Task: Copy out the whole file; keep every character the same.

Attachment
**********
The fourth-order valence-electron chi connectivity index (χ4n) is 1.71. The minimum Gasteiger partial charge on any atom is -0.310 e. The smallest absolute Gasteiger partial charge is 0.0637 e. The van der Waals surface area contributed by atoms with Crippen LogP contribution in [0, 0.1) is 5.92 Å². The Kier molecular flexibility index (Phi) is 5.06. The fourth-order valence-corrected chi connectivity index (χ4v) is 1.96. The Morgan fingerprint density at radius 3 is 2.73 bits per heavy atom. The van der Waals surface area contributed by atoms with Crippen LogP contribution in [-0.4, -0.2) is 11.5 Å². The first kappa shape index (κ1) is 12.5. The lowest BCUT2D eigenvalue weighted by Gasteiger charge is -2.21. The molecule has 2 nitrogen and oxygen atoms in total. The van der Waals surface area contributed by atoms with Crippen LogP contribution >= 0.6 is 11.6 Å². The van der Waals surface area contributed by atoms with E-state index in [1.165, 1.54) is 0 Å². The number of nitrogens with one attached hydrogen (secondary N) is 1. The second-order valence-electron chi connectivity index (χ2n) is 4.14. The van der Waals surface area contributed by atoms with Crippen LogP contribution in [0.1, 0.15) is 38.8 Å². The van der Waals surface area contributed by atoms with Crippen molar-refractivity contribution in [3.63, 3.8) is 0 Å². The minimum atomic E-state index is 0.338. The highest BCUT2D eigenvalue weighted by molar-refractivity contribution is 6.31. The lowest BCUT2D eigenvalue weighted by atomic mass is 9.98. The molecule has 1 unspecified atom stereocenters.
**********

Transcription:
The fourth-order valence-electron chi connectivity index (χ4n) is 1.71. The minimum Gasteiger partial charge on any atom is -0.310 e. The smallest absolute Gasteiger partial charge is 0.0637 e. The van der Waals surface area contributed by atoms with Crippen LogP contribution in [0, 0.1) is 5.92 Å². The Kier molecular flexibility index (Phi) is 5.06. The fourth-order valence-corrected chi connectivity index (χ4v) is 1.96. The Morgan fingerprint density at radius 3 is 2.73 bits per heavy atom. The van der Waals surface area contributed by atoms with Crippen LogP contribution in [-0.4, -0.2) is 11.5 Å². The first kappa shape index (κ1) is 12.5. The lowest BCUT2D eigenvalue weighted by Gasteiger charge is -2.21. The molecule has 2 nitrogen and oxygen atoms in total. The van der Waals surface area contributed by atoms with Crippen LogP contribution >= 0.6 is 11.6 Å². The van der Waals surface area contributed by atoms with E-state index in [1.165, 1.54) is 0 Å². The number of nitrogens with one attached hydrogen (secondary N) is 1. The second-order valence-electron chi connectivity index (χ2n) is 4.14. The van der Waals surface area contributed by atoms with Crippen LogP contribution in [0.1, 0.15) is 38.8 Å². The van der Waals surface area contributed by atoms with Crippen molar-refractivity contribution in [3.63, 3.8) is 0 Å². The minimum atomic E-state index is 0.338. The highest BCUT2D eigenvalue weighted by molar-refractivity contribution is 6.31. The lowest BCUT2D eigenvalue weighted by atomic mass is 9.98. The molecule has 1 unspecified atom stereocenters.